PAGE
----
Study on the Main Determinants of Bank Failure Finance Essay

Published: 2021-06-28 20:30:03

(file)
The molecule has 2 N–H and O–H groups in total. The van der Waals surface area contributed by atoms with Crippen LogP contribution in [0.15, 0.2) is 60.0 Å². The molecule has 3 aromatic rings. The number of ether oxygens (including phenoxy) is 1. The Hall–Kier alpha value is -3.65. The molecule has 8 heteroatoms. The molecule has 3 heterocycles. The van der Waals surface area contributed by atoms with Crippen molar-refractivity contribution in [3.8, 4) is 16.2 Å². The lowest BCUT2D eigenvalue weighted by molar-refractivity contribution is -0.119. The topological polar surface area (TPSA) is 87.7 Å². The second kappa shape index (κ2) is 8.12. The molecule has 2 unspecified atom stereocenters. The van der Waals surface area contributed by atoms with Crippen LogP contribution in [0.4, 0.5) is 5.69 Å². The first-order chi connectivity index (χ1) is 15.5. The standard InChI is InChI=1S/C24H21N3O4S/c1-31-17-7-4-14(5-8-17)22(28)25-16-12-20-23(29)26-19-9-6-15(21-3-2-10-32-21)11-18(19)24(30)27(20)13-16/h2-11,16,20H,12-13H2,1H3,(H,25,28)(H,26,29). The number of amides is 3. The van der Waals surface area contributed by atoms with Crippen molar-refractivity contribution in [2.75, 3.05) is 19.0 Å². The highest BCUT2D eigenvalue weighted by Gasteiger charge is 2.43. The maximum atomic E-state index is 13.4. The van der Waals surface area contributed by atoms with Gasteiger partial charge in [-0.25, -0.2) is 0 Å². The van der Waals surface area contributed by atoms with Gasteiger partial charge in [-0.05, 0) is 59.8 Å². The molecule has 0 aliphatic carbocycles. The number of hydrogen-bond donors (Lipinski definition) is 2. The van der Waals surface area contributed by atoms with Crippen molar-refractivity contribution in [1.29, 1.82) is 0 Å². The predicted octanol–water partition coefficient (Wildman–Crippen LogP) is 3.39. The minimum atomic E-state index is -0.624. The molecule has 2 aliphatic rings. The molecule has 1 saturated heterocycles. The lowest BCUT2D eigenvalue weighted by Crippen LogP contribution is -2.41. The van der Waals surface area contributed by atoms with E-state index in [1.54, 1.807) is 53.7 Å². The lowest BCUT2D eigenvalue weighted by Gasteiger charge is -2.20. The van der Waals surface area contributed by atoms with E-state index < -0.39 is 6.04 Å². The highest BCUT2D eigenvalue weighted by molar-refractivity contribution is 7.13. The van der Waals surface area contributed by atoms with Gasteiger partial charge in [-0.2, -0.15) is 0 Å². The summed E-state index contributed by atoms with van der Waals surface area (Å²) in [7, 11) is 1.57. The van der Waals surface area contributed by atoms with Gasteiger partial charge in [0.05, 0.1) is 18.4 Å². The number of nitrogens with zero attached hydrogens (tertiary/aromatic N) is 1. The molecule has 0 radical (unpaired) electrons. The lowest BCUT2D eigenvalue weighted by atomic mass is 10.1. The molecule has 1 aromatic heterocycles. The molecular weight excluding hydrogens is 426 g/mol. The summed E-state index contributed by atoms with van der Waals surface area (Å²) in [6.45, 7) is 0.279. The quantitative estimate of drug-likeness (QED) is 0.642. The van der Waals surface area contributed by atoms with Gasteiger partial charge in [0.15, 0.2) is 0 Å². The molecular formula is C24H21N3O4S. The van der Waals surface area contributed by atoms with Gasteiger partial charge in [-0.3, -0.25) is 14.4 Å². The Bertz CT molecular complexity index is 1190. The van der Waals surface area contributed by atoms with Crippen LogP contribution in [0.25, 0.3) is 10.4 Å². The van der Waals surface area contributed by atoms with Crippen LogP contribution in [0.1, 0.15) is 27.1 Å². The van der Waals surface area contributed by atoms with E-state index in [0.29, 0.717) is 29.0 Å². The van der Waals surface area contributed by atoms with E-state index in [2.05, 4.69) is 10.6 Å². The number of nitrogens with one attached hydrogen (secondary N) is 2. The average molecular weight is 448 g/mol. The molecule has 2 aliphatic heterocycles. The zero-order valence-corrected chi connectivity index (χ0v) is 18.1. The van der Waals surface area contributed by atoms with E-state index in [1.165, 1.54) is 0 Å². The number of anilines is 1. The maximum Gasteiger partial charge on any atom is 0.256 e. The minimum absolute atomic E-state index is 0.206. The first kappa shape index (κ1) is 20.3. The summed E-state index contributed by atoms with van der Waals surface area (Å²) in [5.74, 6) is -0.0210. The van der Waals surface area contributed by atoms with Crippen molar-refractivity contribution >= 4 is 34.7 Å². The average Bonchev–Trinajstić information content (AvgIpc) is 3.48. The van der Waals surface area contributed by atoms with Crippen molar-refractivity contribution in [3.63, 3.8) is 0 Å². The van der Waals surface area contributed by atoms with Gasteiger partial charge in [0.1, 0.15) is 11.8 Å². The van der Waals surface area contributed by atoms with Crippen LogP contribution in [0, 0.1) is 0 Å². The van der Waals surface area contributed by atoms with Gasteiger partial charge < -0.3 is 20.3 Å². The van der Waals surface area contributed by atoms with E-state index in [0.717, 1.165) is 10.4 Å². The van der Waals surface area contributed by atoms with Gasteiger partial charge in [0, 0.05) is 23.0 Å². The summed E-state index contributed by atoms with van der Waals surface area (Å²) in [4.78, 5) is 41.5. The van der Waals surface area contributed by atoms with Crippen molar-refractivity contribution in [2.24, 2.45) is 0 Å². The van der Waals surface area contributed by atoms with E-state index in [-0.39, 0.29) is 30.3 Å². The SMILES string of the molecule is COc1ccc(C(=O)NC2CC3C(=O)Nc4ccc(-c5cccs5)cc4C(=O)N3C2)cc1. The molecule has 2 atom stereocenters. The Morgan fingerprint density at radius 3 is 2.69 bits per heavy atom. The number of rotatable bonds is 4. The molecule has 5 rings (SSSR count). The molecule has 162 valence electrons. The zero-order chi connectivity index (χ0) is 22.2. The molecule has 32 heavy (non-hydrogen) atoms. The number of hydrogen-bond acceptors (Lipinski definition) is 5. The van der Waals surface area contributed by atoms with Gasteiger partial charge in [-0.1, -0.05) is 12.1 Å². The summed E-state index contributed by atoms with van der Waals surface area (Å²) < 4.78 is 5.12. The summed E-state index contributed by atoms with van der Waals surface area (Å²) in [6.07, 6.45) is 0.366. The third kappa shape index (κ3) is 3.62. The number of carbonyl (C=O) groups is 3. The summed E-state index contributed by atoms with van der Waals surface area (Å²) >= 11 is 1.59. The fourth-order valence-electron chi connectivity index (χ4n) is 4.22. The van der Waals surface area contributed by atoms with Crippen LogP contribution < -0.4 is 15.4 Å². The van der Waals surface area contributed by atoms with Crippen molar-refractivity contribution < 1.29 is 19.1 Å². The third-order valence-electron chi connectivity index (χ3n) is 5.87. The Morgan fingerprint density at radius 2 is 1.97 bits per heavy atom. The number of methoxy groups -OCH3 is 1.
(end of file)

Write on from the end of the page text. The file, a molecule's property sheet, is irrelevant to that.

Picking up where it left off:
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During the last decade, banking industry has become highly competitive, resulting in many banks to use aggressive strategies in order to survive or maintain their respective share in the market. This tendency of these financial institutions to become more aggressive when confronted with competitive pressures has led many banks to fail. Banking industry has gone through significant changes and is continuing to undergo major structural alterations. This dynamic structure results in an uncertain environment for the industry. The recent financial crisis has raised a large number of concerns about the strength of the current banking system to provide stability to the financial markets. Banks taking too much risk are highly prone to fail. Banks may fail if equity is insufficient to provide a safe cushion to write down any non-performing loans. Before recent financial turmoil, banks were more concerned about their profitability. They attempted to maximize profits to increase shareholders wealth by increasing their financial leverage. A large deposit base provided for high financial leverage for banks, while their equity cushion continued to diminish. Most banks were using a ratio of more than twenty times debt compared to their equity. Low level of equity provided a very small cushion for the banks in case of a financial turmoil. A bank with three percent equity could suffer a loss of all its shareholders wealth if it lost just a minor fraction of its loan assets. For example, bank with an equity base of 10 billion pounds and a loan base of as high as 300 billion pounds, would have lost all its equity with a decrease of 3.33 % in the value of its loan assets. Banks need to manage their liquidity risk with extreme caution. A bank that maintains to little liquid reserves can go bankrupt if it fails to meet its obligations on time. These obligations include payment on demand deposits and interest payments to depositors holding cash in their saving accounts. If the bank is holding too little cash, it can usually borrow money through inter-bank borrowing at the federal funds rate. However, at times of financial crisis the liquidity of the market could be low. In the recent financial crisis rumours about bank failures resulted in a run on banks. Depositors wanted to withdraw their money before a suspected bankruptcy. On a usual day banks only anticipate a certain maximum percentage of funds to be withdrawn and hence they maintain cash to meet regular operational needs. However, in case of a run on banks all depositors simultaneously appear at bank counters to withdraw their deposits. Such a panic situation can result in bankruptcy of any financially sound bank in a matter of hours. Liquidity risk requires active management, as too much liquidity can be as much of a problem as is too little liquidity. Banks operate in a highly competitive environment and they are always competing for deposits. Those banks that provide higher interest rates relative to competition are able to attract more deposits and thereby expand their operations. Those that provide low interest rates suffer the risk that depositors will withdraw their funds to banks, which pay a higher return. To provide a higher return a bank needs to make profitable loans to other parties. Extending loans for businesses and for consumers restrict the liquidity of the banks. Therefore, there is a trade-off involved and the management has to choose the optimum level between return and liquidity. An economic crisis results in high levels of unemployment and can cause the non-performing loans to increase significantly. Lack of diversification into various asset classes in financing loans can result in major bank failures. During the recent banking crisis, subprime lending was at its peak. A component that lacks diversification was the subprime mortgage lending. A large number of mortgagees were speculating on housing prices and did not have sufficient means to pay the dues. Banks were lending on zero down payment options where the mortgage holder had a call option to exercise. If housing prices increase, the mortgagee can sell the house, pay the mortgage amount and make a profit without any investment. However, if housing prices go down the mortgagee only lost the payments made already, which acted as an option premium. As the housing market collapsed, the losses were to be borne by the banking industry. Mortgages are pooled together to form collateralized mortgage obligations. These securities make mortgages from illiquid investments into liquid securities that sell in the secondary market. The high interest rates paid on mortgages and the liquidity feature of the securities attracted investors to invest trillions. The high demand for mortgage-backed securities in turn resulted in too much capital availability to create excessive low quality mortgages. As economy staggered and unemployment increased a high rate of mortgage default created the subprime crisis resulting in many banks to fail. As competitive pressures, increase only banks with high level of efficiency can survive. Larger banks enjoy both economies of scale and economies of scope. In an economic downturn, small and medium banks cannot maintain their net interest margins and tend to respond weakly to competitive pressures. Therefore, in an attempt to survive banks initiate mergers and acquisitions. Through mergers, these banks aim to improve efficiencies and reduce costs in order to improve their net interest margins and survive the hard times. Mergers do not always attain their desired goals. Many times the managements do not get along well, at other times the estimated synergies of the merger tend to be overestimated. Also, valuation models could have been erroneous resulting in huge write down of goodwill assets in the years to come. This can also wipe away the equity of the bank and eventually cause a bank to fail. Banks seek to maintain an active match between their assets and liabilities. A large gap between assets and liabilities can result in adverse movements. If a bank has a positive gap, its assets are more interest rate sensitive than its liabilities. The goal of banks is to maintain minimum interest rate exposure and keep the gap at a minimum. At times bank management can get more ambitious and take bets on interest rate movements. In this case, an unexpected movement in interest rates can be disastrous for a bank. In conclusion, a bank can fail due to various reasons mostly because of poor risk management techniques. Banks could be lending aggressively and create a large pool of subprime assets or they could maintain too little liquidity to meet their obligations during a financial crisis. All these reasons together can cause a bank to fail.